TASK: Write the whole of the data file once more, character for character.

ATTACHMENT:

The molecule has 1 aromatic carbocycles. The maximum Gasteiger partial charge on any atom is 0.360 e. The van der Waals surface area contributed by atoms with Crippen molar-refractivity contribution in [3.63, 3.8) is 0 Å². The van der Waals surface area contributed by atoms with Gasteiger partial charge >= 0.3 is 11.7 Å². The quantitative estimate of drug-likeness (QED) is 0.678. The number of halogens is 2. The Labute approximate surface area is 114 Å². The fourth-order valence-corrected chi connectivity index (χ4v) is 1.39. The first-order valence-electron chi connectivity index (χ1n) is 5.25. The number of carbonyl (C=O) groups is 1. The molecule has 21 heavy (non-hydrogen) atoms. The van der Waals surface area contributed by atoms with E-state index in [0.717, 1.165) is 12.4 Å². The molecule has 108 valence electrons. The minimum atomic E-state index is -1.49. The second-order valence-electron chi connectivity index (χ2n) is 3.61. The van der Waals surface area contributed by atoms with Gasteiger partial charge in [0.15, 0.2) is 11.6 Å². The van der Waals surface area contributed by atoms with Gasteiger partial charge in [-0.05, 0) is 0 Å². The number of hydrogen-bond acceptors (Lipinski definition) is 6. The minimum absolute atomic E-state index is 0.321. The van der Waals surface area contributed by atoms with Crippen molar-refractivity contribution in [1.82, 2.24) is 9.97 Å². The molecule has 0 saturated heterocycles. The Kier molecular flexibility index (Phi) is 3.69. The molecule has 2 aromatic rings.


The molecule has 1 aromatic carbocycles. The maximum Gasteiger partial charge on any atom is 0.360 e. The van der Waals surface area contributed by atoms with Crippen molar-refractivity contribution in [3.63, 3.8) is 0 Å². The van der Waals surface area contributed by atoms with Gasteiger partial charge >= 0.3 is 11.7 Å². The quantitative estimate of drug-likeness (QED) is 0.678. The number of halogens is 2. The Labute approximate surface area is 114 Å². The fourth-order valence-corrected chi connectivity index (χ4v) is 1.39. The first-order valence-electron chi connectivity index (χ1n) is 5.25. The number of carbonyl (C=O) groups is 1. The molecule has 21 heavy (non-hydrogen) atoms. The van der Waals surface area contributed by atoms with E-state index in [0.717, 1.165) is 12.4 Å². The molecule has 108 valence electrons. The minimum atomic E-state index is -1.49. The second-order valence-electron chi connectivity index (χ2n) is 3.61. The van der Waals surface area contributed by atoms with Gasteiger partial charge in [0.15, 0.2) is 11.6 Å². The van der Waals surface area contributed by atoms with Gasteiger partial charge in [-0.05, 0) is 0 Å². The number of hydrogen-bond acceptors (Lipinski definition) is 6. The minimum absolute atomic E-state index is 0.321. The van der Waals surface area contributed by atoms with Crippen molar-refractivity contribution in [1.82, 2.24) is 9.97 Å². The molecule has 0 saturated heterocycles. The Kier molecular flexibility index (Phi) is 3.69. The molecule has 2 aromatic rings.